It’s funny how they’re trying to blur the lines between active and passive now so they don’t have to admit that their ideology is wrong. But it is wrong. There is no such thing as passive investing. The whole concept was created for the sole purpose of differentiating index fund users from stock pickers. But it turns out that they’re engaged in many of the same active activities that stock pickers are engaged in. Yet it is sold as being “passive”. Sheesh. What a great marketing scam!

    The worrisome part is that many advisors on those websites sell high fee services marketing it as low fee “passive indexing”. And worse, they’re implementing this relatively naive asset picking approach by comparing it to closet index funds and then claiming that they’re doing something smart….It’s not necessarily smart. It’s just better than something really crappy (buying a high fee closet indexing mutual fund).

    Amazing how long this has persisted without someone calling them out. “Passive” indexers don’t do something that’s necessarily smarter or different. All they did was change the taxonomy and strawman the hell out of closet indexing mutual funds thereby pegging them as the entire sphere of “active” managers. It’s sad to think how many people think they’re doing something smart that is actually pretty stupid (like paying an indexer a high fee or picking assets in a naive backtesting based methodology)?

  7. jaymaster

    I agree with you. You were the first person to get me to understand how investing in an S&P 500 index isn’t passive at all, but actually making a bet on large cap American based companies. From there, the rest of your argument made sense. I even switched from the Vanguard 500 index to the vanguard total market index because of that. But I still realize I’m not entirely passive even with that.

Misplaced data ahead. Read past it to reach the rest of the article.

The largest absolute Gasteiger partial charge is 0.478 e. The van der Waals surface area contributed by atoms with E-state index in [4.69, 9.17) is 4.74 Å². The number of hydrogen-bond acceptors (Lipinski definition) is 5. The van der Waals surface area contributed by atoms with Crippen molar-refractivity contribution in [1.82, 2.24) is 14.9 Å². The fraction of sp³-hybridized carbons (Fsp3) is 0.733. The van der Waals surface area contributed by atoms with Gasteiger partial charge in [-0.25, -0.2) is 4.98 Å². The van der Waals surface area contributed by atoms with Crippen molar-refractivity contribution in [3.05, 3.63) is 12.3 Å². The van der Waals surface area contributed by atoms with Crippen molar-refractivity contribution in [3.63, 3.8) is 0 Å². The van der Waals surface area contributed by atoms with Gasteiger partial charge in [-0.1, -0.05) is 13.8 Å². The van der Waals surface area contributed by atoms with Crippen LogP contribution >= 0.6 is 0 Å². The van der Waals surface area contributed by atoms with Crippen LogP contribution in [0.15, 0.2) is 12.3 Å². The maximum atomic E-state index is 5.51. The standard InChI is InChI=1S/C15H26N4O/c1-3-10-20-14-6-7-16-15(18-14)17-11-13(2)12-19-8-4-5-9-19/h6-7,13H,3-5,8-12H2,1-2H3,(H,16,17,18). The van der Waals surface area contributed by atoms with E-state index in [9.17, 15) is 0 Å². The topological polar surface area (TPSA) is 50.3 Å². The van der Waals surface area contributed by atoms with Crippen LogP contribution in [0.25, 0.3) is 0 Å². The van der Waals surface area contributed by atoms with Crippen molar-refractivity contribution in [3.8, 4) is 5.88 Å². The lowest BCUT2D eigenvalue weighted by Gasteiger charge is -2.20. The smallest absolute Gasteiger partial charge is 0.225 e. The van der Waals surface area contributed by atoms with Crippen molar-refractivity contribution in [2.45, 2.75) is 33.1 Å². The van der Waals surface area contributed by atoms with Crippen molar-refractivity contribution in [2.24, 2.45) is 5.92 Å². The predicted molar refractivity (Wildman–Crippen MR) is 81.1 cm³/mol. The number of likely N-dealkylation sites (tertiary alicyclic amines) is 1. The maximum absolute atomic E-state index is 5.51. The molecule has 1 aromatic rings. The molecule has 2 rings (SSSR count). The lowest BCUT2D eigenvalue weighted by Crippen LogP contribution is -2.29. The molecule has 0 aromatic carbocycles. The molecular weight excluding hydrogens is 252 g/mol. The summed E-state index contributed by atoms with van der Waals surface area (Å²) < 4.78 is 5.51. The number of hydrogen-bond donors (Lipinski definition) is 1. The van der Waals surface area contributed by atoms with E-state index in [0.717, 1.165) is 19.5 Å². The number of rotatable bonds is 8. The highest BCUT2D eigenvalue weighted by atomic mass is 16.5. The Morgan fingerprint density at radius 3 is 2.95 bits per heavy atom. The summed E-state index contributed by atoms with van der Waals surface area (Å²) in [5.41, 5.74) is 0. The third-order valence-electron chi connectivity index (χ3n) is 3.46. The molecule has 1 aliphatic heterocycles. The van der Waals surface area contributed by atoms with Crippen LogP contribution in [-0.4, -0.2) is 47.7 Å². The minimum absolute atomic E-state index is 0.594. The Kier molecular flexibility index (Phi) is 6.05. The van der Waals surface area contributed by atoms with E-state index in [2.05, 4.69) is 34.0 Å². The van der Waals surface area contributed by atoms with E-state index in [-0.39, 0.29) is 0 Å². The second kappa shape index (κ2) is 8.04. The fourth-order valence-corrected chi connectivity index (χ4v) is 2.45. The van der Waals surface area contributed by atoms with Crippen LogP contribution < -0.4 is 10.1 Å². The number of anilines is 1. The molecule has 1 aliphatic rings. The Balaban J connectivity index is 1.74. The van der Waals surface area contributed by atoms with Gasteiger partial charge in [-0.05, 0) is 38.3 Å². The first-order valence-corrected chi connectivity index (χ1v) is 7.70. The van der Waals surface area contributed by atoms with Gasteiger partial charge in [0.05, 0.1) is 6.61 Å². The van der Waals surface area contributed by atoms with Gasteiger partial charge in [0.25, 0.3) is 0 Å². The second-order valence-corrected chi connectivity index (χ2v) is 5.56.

And don’t feel too bad about having the thread locked over
    there. The moderators are harsh. Many topics get deleted completely, and just about anything that devolves into a battle of semantics gets locked. I’ve been a moderator of other forums in the past, so I understand why they do what they do. But it’s still frustrating at times.

  8. Cullen Roche

    Well, it’s nice that people over there are reading my commentary. I don’t think they’ll throw in the towel on the idea of “passive” investing, but at some point they’re going to have to admit that they engage in a form of active forecasting. And that means the whole paradigm has to shift and the berating of all things “active” will come to an end.

    In essence, we’re all slowly morphing towards some form of active asset allocation. Which is fine. But the sooner we admit it the better informed people will be about what they’re doing.

  9. Frederick

    You’ve made your point CR. It’s obvious that you are right. We are all asset pickers and we’re all making a forecast of some type. Any honest person would admit that. If people don’t want to listen to you then screw them. They can go on thinking they’re being all smart without knowing that their whole process is actually pretty amateurish and misinformed.